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Duncan Moore and Ensemble: Bernstein at 100—Songs of Love and Longing

| December 5, 2017 | 0 Comments

Duncan Moore and Ensemble

Bernstein at 100—Songs of Love and Longing

St. John’s Episcopal Church, Chicago, IL, October 6, 2017

Reviewed by Carla Gordon for Cabaret Scenes

Conceived by Duncan Moore, Bernstein at 100—Songs of Love and Longing, was presented by an ensemble of singers from cabaret and musical theater which, in addition to Moore, included Anita Kallen, Jason K. Martin, and Catherine Thomson. Stylistically more concert than cabaret, it was a loving salute to Maestro Bernstein. Kallen’s offering of “A Little Bit in Love” (Wonderful Town; lyrics: Betty Comden and Adolph Green) was both sweet and authentic. Martin’s presentation of “Lucky to Be Me” was challenged by over-singing and by facial mugging that distracted from the journey of this standard that has been covered well by Tony Bennett and Jane Monheit, among others. Martin fared better on the powerhouse “I Get Carried Away” (On the Town). Moore’s honest delivery of ”Lonely Town” (also On the Town) engaged beautifully. However, the background singers were not needed and seemed to get in the way of the story. Kallen  and Thomson shared nostalgia and conveyed sisterly love through well-executed harmony in “Ohio” (Wonderful Town). Thomson offered a thoughtful pairing of “Build My House” (Peter Pan; lyrics: Bernstein) and “Take Care of This House” (1600 Pennsylvania Avenue; lyrics: Alan Jay Lerner).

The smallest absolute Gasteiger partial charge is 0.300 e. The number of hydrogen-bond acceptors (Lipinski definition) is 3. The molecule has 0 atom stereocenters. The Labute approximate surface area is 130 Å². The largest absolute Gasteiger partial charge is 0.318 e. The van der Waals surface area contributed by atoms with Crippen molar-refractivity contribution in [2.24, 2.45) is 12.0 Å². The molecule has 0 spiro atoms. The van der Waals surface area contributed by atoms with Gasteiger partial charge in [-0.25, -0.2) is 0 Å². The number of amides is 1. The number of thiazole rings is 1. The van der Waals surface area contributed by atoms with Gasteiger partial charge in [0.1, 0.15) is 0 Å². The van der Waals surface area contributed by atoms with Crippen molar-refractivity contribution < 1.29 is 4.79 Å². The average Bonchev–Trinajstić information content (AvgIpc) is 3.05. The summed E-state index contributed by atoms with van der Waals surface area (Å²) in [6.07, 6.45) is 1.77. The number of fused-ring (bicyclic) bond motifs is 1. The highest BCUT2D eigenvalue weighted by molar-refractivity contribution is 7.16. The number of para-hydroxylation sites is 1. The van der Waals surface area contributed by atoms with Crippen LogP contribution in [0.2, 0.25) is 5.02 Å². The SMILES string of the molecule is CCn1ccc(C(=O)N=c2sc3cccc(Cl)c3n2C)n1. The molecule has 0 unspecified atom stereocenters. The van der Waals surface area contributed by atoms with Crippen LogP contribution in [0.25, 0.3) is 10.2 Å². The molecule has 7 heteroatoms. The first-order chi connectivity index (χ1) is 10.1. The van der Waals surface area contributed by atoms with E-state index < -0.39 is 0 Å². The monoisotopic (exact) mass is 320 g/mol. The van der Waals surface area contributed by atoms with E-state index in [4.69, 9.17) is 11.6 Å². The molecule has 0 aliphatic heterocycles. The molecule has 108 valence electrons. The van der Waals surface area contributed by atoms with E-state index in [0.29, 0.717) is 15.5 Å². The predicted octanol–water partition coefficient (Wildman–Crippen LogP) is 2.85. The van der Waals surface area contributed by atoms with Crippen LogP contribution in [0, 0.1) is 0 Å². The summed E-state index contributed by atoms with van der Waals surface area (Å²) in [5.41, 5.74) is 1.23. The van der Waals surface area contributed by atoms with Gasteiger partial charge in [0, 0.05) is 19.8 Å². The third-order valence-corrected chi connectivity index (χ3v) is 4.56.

While the focus on lesser-known songs is intellectually appealing, audiences also enjoy what is familiar from iconic composers like Bernstein. In that light, musical director Mark Burnell’s lively instrumental medley of selections from West Side Story was particularly engaging. Another moment of high engagement came during a parody of the show’s “America” in which the ensemble declared, “Puerto Rico IS in America!,” followed by a bit of paper towel roll volleyball making for an hilarious skewering of a certain White House occupant.

At times, the high volume, nearly operetta-like presentations felt overwhelming in the relatively small upstairs chapel at St. John’s. Hopefully, Duncan Moore and ensemble will encore this tribute to “Lennie” in additional and larger venues.

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Category: Cabaret Reviews, Chicago, Chicago Cabaret Reviews, Regional

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